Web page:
Advantages and Disadvantages of Relocating Overseas

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Businesses in the United States have developed a new business model predicated on finding and using the most rewarding benefits provided by developing countries. They have found that where better-trained workers are performing the same task at a lower overhead than their US counterparts, and with spiraling benefits costs the trend toward relocating companies overseas. Reports from Congress have found that relocating has had a negligible impact on the integrity of U.S. economy. There is no doubt though, that U.S. firms are increasingly looking at lower-wage countries to build their workforce. The Bureau of Labor Statistics does not yet keep data on the number of jobs transferred out of the country, and companies have kept their data hidden on this issue. Little is known about the number of jobs that have left the U.S. to other countries and in addition, their affect on the economy.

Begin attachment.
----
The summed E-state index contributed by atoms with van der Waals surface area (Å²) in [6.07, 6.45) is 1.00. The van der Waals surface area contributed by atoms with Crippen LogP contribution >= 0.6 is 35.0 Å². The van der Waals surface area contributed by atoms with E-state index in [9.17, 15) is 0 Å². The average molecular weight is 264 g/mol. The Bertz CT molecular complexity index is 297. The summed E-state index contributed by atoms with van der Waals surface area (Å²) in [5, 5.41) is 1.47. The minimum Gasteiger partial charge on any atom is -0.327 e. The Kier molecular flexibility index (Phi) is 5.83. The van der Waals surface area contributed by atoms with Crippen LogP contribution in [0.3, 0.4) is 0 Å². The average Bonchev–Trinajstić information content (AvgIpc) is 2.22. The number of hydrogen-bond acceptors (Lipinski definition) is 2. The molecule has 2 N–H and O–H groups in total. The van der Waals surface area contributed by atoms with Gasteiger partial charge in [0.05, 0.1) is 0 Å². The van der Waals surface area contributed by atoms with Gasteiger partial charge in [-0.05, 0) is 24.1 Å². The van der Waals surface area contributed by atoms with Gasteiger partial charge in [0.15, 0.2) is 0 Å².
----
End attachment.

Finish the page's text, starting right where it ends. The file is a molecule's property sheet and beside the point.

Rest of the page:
The economy has seen many affects because of globalization and the relocating of jobs. Historically, the U.S. has had a manufacturing influenced economy and then a focus on service related jobs. However, globalization has allowed companies to find new regions where the same work is done with less costs. This encourages firms to outsource the low-skill jobs to overseas markets. Company executives believe they will save money by substituting high-skill, low-cost foreign labor for American workers. The economical liberalization of China, India, and the former Soviet Union satellite nations has added billions of new skilled workers. But the more important factor, one that is overlooked by most observers, is the fate of U.S. workers no longer plays a role in corporate decision-making. If there is no cost to destroying U.S. jobs, then companies will seek to lessen their labor costs, spurring transfer of high-skill, high-wage jobs. Company execu¬tives are acting rationally, trying to increase profits for their companies, and we pass no nor¬mative judgment...
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